Rebecca McCartney returns to the city where she was raised by a family of musicians and nerds, now with her own sound and much to say. She grew up immersed in NYC’s classical music world and her early songwriting eventually led to the release of an indie-folk record under the duo name Garden Party (2020) with her close friend, Jakob Leventhal. Now, after a college career studying jazz and playing in an R&B band, McCartney is preparing to release her genre-bending debut EP, How You Feel. Calling on her eclectic musical influences and experiences, the upcoming record generates an edgy, ethereal sound that celebrates McCartney’s buttery vocals and absorbing lyrical insights.
Introduce yourself- who are you? what are you about?
Hey Divine Mag. I’m happy to be here. I’m also a soul-singer-songwriter with influences ranging from R&B to jazz to folk and beyond. I grew up in a super musical family and was exposed to different genres from a young age, spending most of my time in New York’s classical music scene until I started playing with bands and finding my own sound through high school and college. Writing songs is how I process my emotions, so most of them turn out pretty raw, and talk about lots of mixed feelings. Alongside my music, I’m a big social movement and politics person, love the outdoors, and cooking tasty vegetarian food stuffs. If my apartment doesn’t smell like garlic something is wrong.
Who or what inspired you to make music?
My mom’s a classical clarinetist, and I grew up going to her concerts and hearing her rehearse in our house every day. The community of musicians around her was always so caring and kind and passionate, and I feel so lucky to have experienced that from such a young age. It was the energy of those musicians and the city’s music scene that first got me interested in music, but once I started performing, it was the energy from an audience that kept me coming back.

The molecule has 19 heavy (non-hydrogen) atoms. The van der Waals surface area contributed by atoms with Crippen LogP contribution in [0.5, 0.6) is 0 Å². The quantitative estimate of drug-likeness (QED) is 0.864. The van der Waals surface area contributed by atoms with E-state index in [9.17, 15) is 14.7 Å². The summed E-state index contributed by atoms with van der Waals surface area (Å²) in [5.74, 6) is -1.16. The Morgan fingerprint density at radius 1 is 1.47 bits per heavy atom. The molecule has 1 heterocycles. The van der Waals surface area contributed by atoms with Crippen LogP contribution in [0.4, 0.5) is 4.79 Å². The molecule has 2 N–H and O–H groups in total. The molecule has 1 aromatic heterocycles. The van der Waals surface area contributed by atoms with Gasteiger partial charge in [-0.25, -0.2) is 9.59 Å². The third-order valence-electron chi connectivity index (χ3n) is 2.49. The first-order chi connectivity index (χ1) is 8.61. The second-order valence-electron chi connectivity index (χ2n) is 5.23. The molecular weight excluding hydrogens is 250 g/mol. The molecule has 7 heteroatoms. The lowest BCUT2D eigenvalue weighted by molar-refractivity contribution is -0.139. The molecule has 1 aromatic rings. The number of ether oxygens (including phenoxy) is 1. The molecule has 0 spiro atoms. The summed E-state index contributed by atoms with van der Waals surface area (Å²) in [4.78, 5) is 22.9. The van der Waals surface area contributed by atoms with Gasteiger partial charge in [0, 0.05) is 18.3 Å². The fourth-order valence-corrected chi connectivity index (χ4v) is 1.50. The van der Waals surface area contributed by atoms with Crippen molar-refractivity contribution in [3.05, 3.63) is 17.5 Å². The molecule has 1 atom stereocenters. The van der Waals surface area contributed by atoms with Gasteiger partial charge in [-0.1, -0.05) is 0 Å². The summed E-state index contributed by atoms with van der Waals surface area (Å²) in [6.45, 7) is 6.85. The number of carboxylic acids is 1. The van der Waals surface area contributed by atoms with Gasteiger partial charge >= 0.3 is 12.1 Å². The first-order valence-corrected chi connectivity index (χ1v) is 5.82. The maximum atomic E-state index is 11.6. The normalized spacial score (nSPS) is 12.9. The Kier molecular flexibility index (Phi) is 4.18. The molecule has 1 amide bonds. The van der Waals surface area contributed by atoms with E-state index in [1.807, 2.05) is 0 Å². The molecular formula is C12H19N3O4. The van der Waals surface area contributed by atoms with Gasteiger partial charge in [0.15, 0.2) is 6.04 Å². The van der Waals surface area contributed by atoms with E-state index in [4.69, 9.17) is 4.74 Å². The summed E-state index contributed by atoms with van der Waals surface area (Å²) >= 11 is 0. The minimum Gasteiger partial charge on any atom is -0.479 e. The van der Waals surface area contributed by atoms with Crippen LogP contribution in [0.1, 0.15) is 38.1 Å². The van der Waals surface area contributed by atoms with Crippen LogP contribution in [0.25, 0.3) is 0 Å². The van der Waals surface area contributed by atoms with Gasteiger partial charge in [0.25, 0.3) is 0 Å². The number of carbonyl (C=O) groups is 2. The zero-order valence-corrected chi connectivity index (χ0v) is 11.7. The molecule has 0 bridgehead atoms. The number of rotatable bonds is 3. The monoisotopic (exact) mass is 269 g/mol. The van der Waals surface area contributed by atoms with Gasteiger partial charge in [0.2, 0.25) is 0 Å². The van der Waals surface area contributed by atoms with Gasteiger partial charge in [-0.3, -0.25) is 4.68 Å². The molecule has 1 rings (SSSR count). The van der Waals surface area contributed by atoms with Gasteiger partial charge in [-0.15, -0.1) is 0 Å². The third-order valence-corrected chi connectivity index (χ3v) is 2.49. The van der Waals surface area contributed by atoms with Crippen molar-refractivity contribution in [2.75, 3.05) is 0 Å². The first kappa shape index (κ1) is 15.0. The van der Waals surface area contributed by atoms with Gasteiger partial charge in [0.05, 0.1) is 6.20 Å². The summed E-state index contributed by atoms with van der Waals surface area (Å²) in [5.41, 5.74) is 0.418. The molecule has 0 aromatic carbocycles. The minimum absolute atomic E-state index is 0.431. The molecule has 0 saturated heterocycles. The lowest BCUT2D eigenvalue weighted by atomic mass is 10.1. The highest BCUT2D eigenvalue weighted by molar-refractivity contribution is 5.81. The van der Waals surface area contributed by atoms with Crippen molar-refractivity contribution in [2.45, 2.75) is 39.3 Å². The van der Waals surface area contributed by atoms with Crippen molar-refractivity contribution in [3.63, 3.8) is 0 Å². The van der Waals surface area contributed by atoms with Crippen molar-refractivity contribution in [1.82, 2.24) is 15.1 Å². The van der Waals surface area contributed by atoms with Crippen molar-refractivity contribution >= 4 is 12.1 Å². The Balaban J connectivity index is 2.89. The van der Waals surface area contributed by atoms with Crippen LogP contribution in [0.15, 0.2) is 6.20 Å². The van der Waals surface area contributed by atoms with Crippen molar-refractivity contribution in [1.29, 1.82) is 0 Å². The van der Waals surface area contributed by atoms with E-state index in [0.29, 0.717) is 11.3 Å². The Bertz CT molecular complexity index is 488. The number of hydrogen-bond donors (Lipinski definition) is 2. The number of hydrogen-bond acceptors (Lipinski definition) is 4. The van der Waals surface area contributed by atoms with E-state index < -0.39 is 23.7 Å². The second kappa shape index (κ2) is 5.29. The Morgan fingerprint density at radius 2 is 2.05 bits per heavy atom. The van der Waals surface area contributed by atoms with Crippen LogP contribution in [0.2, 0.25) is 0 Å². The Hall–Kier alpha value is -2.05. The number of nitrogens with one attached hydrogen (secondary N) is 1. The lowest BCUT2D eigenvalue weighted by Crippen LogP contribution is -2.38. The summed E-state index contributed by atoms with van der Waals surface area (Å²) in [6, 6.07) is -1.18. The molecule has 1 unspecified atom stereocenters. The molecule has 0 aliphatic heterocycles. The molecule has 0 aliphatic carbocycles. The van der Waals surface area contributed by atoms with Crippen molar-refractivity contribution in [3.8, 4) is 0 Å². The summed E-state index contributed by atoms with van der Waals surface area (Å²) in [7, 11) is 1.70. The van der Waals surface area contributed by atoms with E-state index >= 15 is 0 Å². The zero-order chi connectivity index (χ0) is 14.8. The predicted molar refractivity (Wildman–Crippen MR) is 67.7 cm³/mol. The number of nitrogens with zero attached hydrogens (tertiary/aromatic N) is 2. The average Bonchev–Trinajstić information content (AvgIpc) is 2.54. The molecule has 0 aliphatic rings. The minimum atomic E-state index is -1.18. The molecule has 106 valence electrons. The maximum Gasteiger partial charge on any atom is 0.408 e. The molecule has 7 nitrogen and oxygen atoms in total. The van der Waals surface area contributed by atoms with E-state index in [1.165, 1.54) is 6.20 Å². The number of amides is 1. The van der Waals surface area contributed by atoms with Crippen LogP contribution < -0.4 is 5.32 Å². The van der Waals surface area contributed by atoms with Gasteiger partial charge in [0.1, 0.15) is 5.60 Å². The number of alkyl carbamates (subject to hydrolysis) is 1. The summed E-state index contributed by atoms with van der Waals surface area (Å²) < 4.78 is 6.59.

If you could open a show for any one artist, who would it be?
I would kill to open for Lianne La Havas. She’s one of my all-time favorite artists and just radiates good energy. She has this incredible acoustic-electronic balance in her music, that also pulls from soul, jazz, folk, all these different genres at the same time. I’ve never gotten to see her live, but I feel like her audiences are also probably a great time. So that would be a dream.
What is the best advice you’ve ever been given?
Nobody’s thinking about you or judging you as much as you think they are. It’s a really freeing concept.
What sets your music apart? what is unique, or at least uncommon?
My songs come from so many different genre inspirations that I think they inhabit a kinda can’t-pin-it-down sound world, which is really exciting to me. You can listen and hear it as jazzy soul, or indie rock, or whatever you’re feeling at the moment. And I think that allows so many different types of people to connect with the music, no matter their background or taste.
What are your top two favorite albums of all time? Why?
Voodoo by D’Angelo changed my life, no joke. I can’t even describe the mood I get into when Untitled comes on. It’s just the deepest groove. Then I think my other favorite album has to be Court and Spark by Joni Mitchell — especially “Help Me” into “Free Man in Paris.” There’s this part in the bridge of “Help Me” where the background vocals are singing a really simple line that, in my head, created a new genre of groovy folk music by itself. There’s always new things to hear in the album, too, every time I come back to it.
What’s the last show you watched on tv?
I’m watching Normal People now. I’m obsessed with the subtlety in the romance.
If you could learn any language fluently, which would it be?
Ooooh probably Arabic. I’d be able to communicate with so much of the world — I’d love that.
Do you have any lucky items? superstitions?
Whichever hairband I’ve managed to not lose at the moment is a lucky hairband. Til I lose it.
If you were to write an autobiography, what would the title be?
Probably “In Limbo.”
If you could ask your future self one question, what would it be?
What helped you get over the fear of not succeeding?